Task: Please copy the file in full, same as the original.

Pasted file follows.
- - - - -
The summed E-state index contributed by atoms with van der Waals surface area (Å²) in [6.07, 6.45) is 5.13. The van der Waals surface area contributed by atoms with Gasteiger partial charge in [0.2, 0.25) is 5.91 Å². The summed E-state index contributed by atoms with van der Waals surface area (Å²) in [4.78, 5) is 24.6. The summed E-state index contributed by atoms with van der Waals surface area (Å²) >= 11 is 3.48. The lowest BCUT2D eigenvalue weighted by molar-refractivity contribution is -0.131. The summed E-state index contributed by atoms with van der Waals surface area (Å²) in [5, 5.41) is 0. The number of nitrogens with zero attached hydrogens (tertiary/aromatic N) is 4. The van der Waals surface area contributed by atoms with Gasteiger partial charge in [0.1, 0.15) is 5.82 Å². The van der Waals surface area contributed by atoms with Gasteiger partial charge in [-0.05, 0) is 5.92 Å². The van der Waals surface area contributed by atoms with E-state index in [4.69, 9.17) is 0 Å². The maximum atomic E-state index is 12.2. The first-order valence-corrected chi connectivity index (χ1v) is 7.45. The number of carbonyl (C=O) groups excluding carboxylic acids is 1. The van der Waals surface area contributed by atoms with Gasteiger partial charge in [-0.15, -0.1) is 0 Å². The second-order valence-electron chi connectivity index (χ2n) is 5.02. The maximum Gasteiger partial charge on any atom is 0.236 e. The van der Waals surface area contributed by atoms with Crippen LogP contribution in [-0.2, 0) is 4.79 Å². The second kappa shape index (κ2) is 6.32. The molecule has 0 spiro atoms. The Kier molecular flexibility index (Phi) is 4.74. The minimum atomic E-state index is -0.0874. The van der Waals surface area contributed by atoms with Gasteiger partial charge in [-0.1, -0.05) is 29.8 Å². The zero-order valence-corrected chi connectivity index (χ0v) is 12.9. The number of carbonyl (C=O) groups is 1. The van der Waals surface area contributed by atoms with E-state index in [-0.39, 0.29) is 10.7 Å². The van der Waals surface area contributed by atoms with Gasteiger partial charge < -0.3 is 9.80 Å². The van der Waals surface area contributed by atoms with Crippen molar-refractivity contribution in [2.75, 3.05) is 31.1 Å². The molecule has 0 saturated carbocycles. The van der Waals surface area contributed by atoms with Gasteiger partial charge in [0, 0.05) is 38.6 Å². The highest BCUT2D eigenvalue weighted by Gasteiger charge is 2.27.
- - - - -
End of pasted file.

The summed E-state index contributed by atoms with van der Waals surface area (Å²) in [6.07, 6.45) is 5.13. The van der Waals surface area contributed by atoms with Gasteiger partial charge in [0.2, 0.25) is 5.91 Å². The summed E-state index contributed by atoms with van der Waals surface area (Å²) in [4.78, 5) is 24.6. The summed E-state index contributed by atoms with van der Waals surface area (Å²) >= 11 is 3.48. The lowest BCUT2D eigenvalue weighted by molar-refractivity contribution is -0.131. The summed E-state index contributed by atoms with van der Waals surface area (Å²) in [5, 5.41) is 0. The number of nitrogens with zero attached hydrogens (tertiary/aromatic N) is 4. The van der Waals surface area contributed by atoms with Gasteiger partial charge in [0.1, 0.15) is 5.82 Å². The van der Waals surface area contributed by atoms with Gasteiger partial charge in [-0.05, 0) is 5.92 Å². The van der Waals surface area contributed by atoms with E-state index in [4.69, 9.17) is 0 Å². The maximum atomic E-state index is 12.2. The first-order valence-corrected chi connectivity index (χ1v) is 7.45. The number of carbonyl (C=O) groups excluding carboxylic acids is 1. The van der Waals surface area contributed by atoms with Gasteiger partial charge in [-0.15, -0.1) is 0 Å². The second-order valence-electron chi connectivity index (χ2n) is 5.02. The maximum Gasteiger partial charge on any atom is 0.236 e. The van der Waals surface area contributed by atoms with Crippen LogP contribution in [-0.2, 0) is 4.79 Å². The second kappa shape index (κ2) is 6.32. The molecule has 0 spiro atoms. The Kier molecular flexibility index (Phi) is 4.74. The minimum atomic E-state index is -0.0874. The van der Waals surface area contributed by atoms with Gasteiger partial charge in [-0.1, -0.05) is 29.8 Å². The zero-order valence-corrected chi connectivity index (χ0v) is 12.9. The number of carbonyl (C=O) groups is 1. The van der Waals surface area contributed by atoms with E-state index in [-0.39, 0.29) is 10.7 Å². The van der Waals surface area contributed by atoms with Gasteiger partial charge < -0.3 is 9.80 Å². The van der Waals surface area contributed by atoms with Crippen molar-refractivity contribution in [2.75, 3.05) is 31.1 Å². The molecule has 0 saturated carbocycles. The van der Waals surface area contributed by atoms with Gasteiger partial charge in [0, 0.05) is 38.6 Å². The highest BCUT2D eigenvalue weighted by Gasteiger charge is 2.27.